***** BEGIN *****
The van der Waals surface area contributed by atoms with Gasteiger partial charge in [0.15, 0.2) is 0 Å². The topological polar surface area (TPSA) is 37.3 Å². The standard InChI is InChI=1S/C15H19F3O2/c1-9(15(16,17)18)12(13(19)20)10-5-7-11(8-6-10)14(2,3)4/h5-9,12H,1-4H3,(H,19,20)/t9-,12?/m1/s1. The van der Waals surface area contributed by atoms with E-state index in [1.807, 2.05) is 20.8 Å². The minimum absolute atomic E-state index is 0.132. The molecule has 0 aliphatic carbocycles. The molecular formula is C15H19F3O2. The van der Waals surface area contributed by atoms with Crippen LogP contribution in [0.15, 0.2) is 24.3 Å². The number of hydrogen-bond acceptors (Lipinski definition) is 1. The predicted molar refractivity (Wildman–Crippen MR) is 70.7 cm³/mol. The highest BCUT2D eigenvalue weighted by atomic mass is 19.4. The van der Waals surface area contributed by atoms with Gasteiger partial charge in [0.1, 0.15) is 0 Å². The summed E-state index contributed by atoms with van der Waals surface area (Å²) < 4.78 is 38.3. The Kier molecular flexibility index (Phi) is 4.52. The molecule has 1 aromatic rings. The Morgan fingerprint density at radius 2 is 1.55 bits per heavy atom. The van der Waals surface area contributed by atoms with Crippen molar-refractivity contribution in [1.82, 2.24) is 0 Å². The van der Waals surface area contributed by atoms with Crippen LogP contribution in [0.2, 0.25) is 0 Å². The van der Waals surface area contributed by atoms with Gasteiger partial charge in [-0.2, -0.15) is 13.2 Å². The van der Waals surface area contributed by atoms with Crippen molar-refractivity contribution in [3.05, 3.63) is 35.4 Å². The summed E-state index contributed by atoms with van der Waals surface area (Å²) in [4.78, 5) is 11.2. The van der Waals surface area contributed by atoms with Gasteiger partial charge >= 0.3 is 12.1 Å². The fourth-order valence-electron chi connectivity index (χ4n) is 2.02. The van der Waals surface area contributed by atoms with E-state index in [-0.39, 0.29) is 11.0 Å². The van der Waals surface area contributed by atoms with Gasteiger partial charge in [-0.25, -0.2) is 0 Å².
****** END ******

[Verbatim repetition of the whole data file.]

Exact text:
The van der Waals surface area contributed by atoms with Gasteiger partial charge in [0.15, 0.2) is 0 Å². The topological polar surface area (TPSA) is 37.3 Å². The standard InChI is InChI=1S/C15H19F3O2/c1-9(15(16,17)18)12(13(19)20)10-5-7-11(8-6-10)14(2,3)4/h5-9,12H,1-4H3,(H,19,20)/t9-,12?/m1/s1. The van der Waals surface area contributed by atoms with E-state index in [1.807, 2.05) is 20.8 Å². The minimum absolute atomic E-state index is 0.132. The molecule has 0 aliphatic carbocycles. The molecular formula is C15H19F3O2. The van der Waals surface area contributed by atoms with Crippen LogP contribution in [0.15, 0.2) is 24.3 Å². The number of hydrogen-bond acceptors (Lipinski definition) is 1. The predicted molar refractivity (Wildman–Crippen MR) is 70.7 cm³/mol. The highest BCUT2D eigenvalue weighted by atomic mass is 19.4. The van der Waals surface area contributed by atoms with Gasteiger partial charge in [0.1, 0.15) is 0 Å². The summed E-state index contributed by atoms with van der Waals surface area (Å²) < 4.78 is 38.3. The Kier molecular flexibility index (Phi) is 4.52. The molecule has 1 aromatic rings. The Morgan fingerprint density at radius 2 is 1.55 bits per heavy atom. The van der Waals surface area contributed by atoms with Crippen molar-refractivity contribution in [1.82, 2.24) is 0 Å². The van der Waals surface area contributed by atoms with Crippen LogP contribution in [0.2, 0.25) is 0 Å². The van der Waals surface area contributed by atoms with Gasteiger partial charge in [-0.2, -0.15) is 13.2 Å². The van der Waals surface area contributed by atoms with Crippen molar-refractivity contribution in [3.05, 3.63) is 35.4 Å². The summed E-state index contributed by atoms with van der Waals surface area (Å²) in [4.78, 5) is 11.2. The van der Waals surface area contributed by atoms with Gasteiger partial charge >= 0.3 is 12.1 Å². The fourth-order valence-electron chi connectivity index (χ4n) is 2.02. The van der Waals surface area contributed by atoms with E-state index in [-0.39, 0.29) is 11.0 Å². The van der Waals surface area contributed by atoms with Gasteiger partial charge in [-0.25, -0.2) is 0 Å².